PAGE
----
SB 43 Green Tarif Shared Renewables Program For CARE Customers: The bill would require a $300,00,000 million annual allocation to eliminate rate premium and provide 10% discount for CARE customers to participate in 100% solar option under SB 43 Green Tarif Shared Renewables program. The bill calls for the premium elimination and 10-percent discount to be in addition to the discount provided in Section 739.1. The bill would require all renewable electric generating facilities supplying electricity pursuant to this subparagraph to be newly constructed to supply electricity for this program and meet the product content category requirements of paragraph (1) of subdivision (b) of Section 399.16 in addition to the requirement of subdivision (e) of Section 2833. The facility size and program size limits in subdivisions (b) and (d) of Section 2833 would not apply to participation in the Green Tariff Shared Renewables Program under this proposed language. Funds would be allocated pursuant to these applicable requirements and notwithstanding subdivision (q) of Section 2833.

Discount on Purchase of Renewable Electrical Generational Facilities for Public Buildings: The bill would require a $500,000,000 annual allocation for facilities serving public buildings to discount the initial purchase cost for the renewable electrical generation facility. The bill would discount  the initial purchase cost to maximize the number of facilities served. The bill allows the CPUC to utilize additional revenue sources in addition to the amount provided in this subparagraph. The renewable electrical generation facilities serving these customer self-generators would be required to be newly constructed, behind the customer meter, and located on or near the public building. For purposes of this requirement, a public building is any building owned by the state or a political subdivision of the state, as defined in subdivision (a) of Section 8698 of the Government Code.

Marketing and Education: The bill would require that up to 5% of these funds for marketing and customer education.

Notably, projects funded by these ratepayer collections would be subject to pubic work project requirements and restrictions under the Labor code.

C. Limit NEM for certain Direct Access Customers:

The proposed language would allow IOUs to exclude new customer self-generator from using the new NEM tariff who are both direct access customers and the direct access provider does not provide distribution services.  Existing customer-self generators who are either existing direct access customers or who would be allowed on the new NEM tariff by the respective IOU, would be subject to IOUs recovering from the customer’s electric service provider the incremental costs of metering and billing service related to the standard contract or tariff as authorized by the bill’s language in an amount set by the CPUC.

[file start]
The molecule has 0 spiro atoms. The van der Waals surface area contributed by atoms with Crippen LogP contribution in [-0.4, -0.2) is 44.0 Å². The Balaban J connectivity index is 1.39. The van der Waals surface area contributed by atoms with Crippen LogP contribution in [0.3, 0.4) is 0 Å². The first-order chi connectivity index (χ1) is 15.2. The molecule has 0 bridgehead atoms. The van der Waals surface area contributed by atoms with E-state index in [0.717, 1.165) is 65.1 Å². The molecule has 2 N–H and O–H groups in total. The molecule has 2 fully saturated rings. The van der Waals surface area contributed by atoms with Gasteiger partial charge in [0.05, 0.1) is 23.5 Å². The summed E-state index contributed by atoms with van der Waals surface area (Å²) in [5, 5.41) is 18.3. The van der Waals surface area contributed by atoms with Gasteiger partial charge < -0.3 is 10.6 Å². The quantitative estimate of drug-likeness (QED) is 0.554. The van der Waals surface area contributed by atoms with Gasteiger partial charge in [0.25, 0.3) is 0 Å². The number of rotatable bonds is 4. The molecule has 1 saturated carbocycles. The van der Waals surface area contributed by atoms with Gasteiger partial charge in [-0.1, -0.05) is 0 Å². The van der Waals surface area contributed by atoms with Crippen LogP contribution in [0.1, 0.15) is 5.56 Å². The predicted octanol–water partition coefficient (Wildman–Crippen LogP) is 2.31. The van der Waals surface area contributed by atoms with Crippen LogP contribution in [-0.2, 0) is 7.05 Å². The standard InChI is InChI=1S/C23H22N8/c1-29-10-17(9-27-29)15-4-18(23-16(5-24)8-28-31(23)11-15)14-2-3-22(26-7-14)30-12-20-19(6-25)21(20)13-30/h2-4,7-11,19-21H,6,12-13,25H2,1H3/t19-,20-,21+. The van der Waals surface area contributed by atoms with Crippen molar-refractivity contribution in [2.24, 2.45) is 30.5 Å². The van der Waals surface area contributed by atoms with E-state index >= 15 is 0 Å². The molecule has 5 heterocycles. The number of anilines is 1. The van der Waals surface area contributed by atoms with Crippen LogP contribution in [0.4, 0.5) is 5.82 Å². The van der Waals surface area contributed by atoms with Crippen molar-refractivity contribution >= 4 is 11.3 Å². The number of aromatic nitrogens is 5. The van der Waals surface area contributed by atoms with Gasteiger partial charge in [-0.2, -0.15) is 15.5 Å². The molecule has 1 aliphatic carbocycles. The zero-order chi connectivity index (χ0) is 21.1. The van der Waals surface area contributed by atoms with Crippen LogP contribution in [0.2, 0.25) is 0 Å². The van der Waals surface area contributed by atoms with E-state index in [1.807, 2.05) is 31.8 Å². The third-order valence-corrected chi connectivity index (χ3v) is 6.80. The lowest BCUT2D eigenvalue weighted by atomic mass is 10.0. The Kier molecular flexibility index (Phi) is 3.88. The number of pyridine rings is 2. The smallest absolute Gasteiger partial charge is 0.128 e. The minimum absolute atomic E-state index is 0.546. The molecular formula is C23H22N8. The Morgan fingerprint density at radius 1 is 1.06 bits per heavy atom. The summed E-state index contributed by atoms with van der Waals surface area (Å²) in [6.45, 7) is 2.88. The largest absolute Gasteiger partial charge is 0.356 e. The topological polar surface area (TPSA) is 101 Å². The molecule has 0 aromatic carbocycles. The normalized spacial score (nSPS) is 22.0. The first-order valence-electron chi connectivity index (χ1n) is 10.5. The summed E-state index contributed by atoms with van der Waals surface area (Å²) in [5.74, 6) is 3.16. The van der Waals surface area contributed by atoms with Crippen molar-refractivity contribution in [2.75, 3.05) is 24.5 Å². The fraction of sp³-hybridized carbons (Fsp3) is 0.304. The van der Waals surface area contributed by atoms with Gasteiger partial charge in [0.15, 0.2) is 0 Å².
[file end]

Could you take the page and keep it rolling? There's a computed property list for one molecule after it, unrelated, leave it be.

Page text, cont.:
This is an important distinction as the legislature takes up whether to expand Direct Access based on the CPUC’s August 28, 2020 Report Providing Recommendations on the Schedule to Reopen Direct Access per SB 237 (2018), which recommended, among other things, that direct access be expanded by 10% of eligible non-residential load each year if certain conditions are met.  Expansion could dramatically increase the number of customers affected by this language in addition to providing more retail competition between IOUs, CCA, and direct access providers for commercial customers and complicating how direct access customers self-supply their own electricity.

D. Interconnection Time Period Requirements:

The proposed language would codify the following 30-day time period for processing interconnection requests:

  • Every electrical corporation shall ensure that requests for establishment of a customer self-generator interconnection are processed in a time period not exceeding that for similarly situated customers requesting new electric service, but not to exceed 30 working days from the date it receives a completed application form for customer self-generator service, including a signed interconnection agreement from a customer self-generator and the electric inspection clearance from the governmental authority having jurisdiction.
  • Every electrical corporation shall ensure that requests for an interconnection agreement from a customer self-generator are processed in a time period not to exceed 30 working days from the date it receives a completed application form from the customer self-generator for an interconnection agreement.
  • If an electrical corporation is unable to process a request within the allowed time, it shall notify the customer self-generator and the commission of the reason for its inability to process the request and the expected completion date.

This standardizes the processing time for interconnection with feedback to the CPUC. It is unclear what type of action the CPUC would take for violation of this proposed language.


[1] CARE is a program of assistance to low-income electric and gas customers with annual household incomes that are no greater than 200% of the federal poverty guideline levels.

About Joe Kaatz

Staff Attorney at the Energy Policy Initiatives Center, University of San Diego School of Law.
This entry was posted in CPUC, Energy, Legislation, Renewable Energy and tagged , , , , , , , , , , . Bookmark the permalink.

1 Response to AB 1139: Reforms to California Alternate Rates for Energy (CARE) program and Net Energy Metering (NEM)

  1. Jerry Miller says:

    please inform us in dollars and cents what will be the changes for a solar pge customer on the care program.